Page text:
Thanks for your patience. Let's see what tomorrow holds!

Maritime Missy



"There's never a case that I've seen that is not solvable."
--Jerry Boyce, Police Detective, Elizabeth City, North Carolina commenting on the 18-year-old cold case of Bob Hughes. (Source: "Cracking a Cold Case", by Diana Mazzella, The Daily Advance)

How do you think Theresa's case will be solved?

1. The killer will confess.
2. Law enforcement will nab the killer for another crime.
3. Amateur/volunteer detectives will piece the case together.
4. A family member/associate of a suspect will come forward.
5. New evidence will be discovered (either physical or another victim's testimony).

Maritime Missy



We are not alone....

If you're looking for proof that volunteers can make a difference in solving cold cases, check out these websites...

The Cold Case Cowboys

They are retired police officers in Oregon who make up a volunteer Cold Case Squad investigating old homicides. Although they are volunteers, they are sworn officers who work Tuesday and Wednesday of each week solving old murders.

The Vidocq Society

An unusual, exclusive crime-solving organization that meets monthly Philadelphia, Pennsylvania. In a famed walnut-paneled meeting room, members of The Vidocq Society honor Eugène François Vidocq, the brilliant 18th century French detective who served France's Sûreté, by applying their collective forensic skills and experience to "cold case" homicides and unsolved deaths. At Vidocq meetings Vidocq Society Members (V.S.M.'s) evaluate, investigate, refocus, revivify and solve the unsolved deaths officially brought to them.


A private, volunteer organization dedicated to resolving cold cases.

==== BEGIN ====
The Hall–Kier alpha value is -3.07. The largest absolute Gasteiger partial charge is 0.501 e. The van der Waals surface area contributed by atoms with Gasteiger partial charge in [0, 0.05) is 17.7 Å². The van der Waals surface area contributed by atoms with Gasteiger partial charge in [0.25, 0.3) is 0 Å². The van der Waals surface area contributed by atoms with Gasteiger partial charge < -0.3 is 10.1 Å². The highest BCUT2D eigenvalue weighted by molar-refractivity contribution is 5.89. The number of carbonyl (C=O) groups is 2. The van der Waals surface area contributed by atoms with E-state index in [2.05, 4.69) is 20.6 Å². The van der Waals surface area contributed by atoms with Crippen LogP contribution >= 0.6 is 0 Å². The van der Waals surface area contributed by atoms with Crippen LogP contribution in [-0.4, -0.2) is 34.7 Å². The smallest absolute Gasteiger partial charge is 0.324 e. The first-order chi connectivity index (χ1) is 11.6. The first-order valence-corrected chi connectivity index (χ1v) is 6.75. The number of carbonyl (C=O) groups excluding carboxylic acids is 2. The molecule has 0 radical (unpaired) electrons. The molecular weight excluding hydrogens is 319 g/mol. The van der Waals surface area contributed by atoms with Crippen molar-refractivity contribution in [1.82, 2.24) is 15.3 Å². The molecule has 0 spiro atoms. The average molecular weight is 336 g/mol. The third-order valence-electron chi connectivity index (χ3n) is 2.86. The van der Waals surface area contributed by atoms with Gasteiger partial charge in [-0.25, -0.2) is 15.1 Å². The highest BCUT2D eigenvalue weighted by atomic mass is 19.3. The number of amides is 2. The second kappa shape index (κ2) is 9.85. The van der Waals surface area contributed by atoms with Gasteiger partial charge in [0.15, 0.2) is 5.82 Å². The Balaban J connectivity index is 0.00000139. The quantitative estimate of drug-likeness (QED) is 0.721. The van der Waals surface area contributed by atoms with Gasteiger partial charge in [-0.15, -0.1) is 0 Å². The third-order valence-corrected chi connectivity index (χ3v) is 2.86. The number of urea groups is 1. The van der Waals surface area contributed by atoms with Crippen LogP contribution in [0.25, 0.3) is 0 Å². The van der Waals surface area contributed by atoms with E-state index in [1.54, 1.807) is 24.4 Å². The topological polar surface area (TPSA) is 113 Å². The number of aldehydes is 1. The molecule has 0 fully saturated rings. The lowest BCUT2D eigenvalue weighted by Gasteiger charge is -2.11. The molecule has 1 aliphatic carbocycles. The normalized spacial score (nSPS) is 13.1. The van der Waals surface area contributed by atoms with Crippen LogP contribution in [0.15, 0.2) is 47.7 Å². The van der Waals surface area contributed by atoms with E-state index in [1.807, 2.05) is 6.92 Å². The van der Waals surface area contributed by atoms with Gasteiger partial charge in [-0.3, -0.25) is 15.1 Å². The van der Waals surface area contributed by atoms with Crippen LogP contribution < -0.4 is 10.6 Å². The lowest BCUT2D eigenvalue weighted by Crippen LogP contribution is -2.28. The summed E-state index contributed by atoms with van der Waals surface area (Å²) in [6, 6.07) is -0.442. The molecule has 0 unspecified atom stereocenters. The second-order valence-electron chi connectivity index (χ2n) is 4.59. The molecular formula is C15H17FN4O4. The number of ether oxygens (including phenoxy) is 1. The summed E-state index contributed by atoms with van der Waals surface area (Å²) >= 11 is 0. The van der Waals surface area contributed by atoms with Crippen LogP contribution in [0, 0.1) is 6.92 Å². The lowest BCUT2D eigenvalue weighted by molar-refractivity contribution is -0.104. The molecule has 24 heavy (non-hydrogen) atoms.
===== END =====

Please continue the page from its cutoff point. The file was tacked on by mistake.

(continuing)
Maritime Missy

Posted - 8/24/2007 02:25:00 AM



Unsolved Statistics…

The Canadian Centre for Justice Statistics provides a fairly detailed report (“Homicide in Canada”, 2005 by Mia Dauvergne and Geoffrey Li.) about homicide clearance rates in Canada.

Some numbers are surprising. Others…not so much.

.... 24,000 homicides have been reported since 1961 (when the numbers first started being recorded)

....85% of homicides were solved by police (Who solved the other 15%??)

....Between 1976 and 2005, clearance rates were lowest in Quebec at 74%. (Are you surprised?)

....London, Greater Sudbury and Niagara Regional in Ontario reported the highest clearance rates--above 95%. (Good detective work or solvable cases?)

....Only 5% of homicides were solved a year or more after the date of incident. (Leads grow cold or law enforcement moves on?)

....Homicides committed by strangers … tended to take police longer to solve compared to homicides in which the accused person was known to the victim. On average, homicides committed by strangers were solved by police a little over four months after the date of the incident.

....In 2005, almost two-thirds (64%) of adults (18 years or older) accused of homicide had a Canadian criminal record. Among those adults with a criminal history, 62% had a prior conviction for a violent offence: 6 for homicide, 53 for robbery and 145 for another type of violent offence (such as assault). (Could Theresa’s murderer already be sitting in jail?)

....Most homicides are committed by lone accused; however, homicides committed by youth often involve more than one accused. Of the 51 incidents involving youth, more than half were committed by two or more individuals. Comparatively, of the 403 solved incidents committed solely by adults, 14% involved two or more accused. (Is this an avenue we need to explore—TWO suspects?)

Maritime Missy

Posted - 8/24/2007 10:09:00 AM



Why wasn't Theresa discovered sooner?

Photo 1: Compton Station Road (looking toward Gagnon farm)

Photo 2: View from Gagnon farm looking toward bog/bridge.

Photo 3: Side view from road showing Gagnon farm behind clump of trees on left and the bog treeline next to the bridge on the right.

Photo 4: Where Theresa was finally discovered by muskrat trapper in April 1979. (34m from bridge)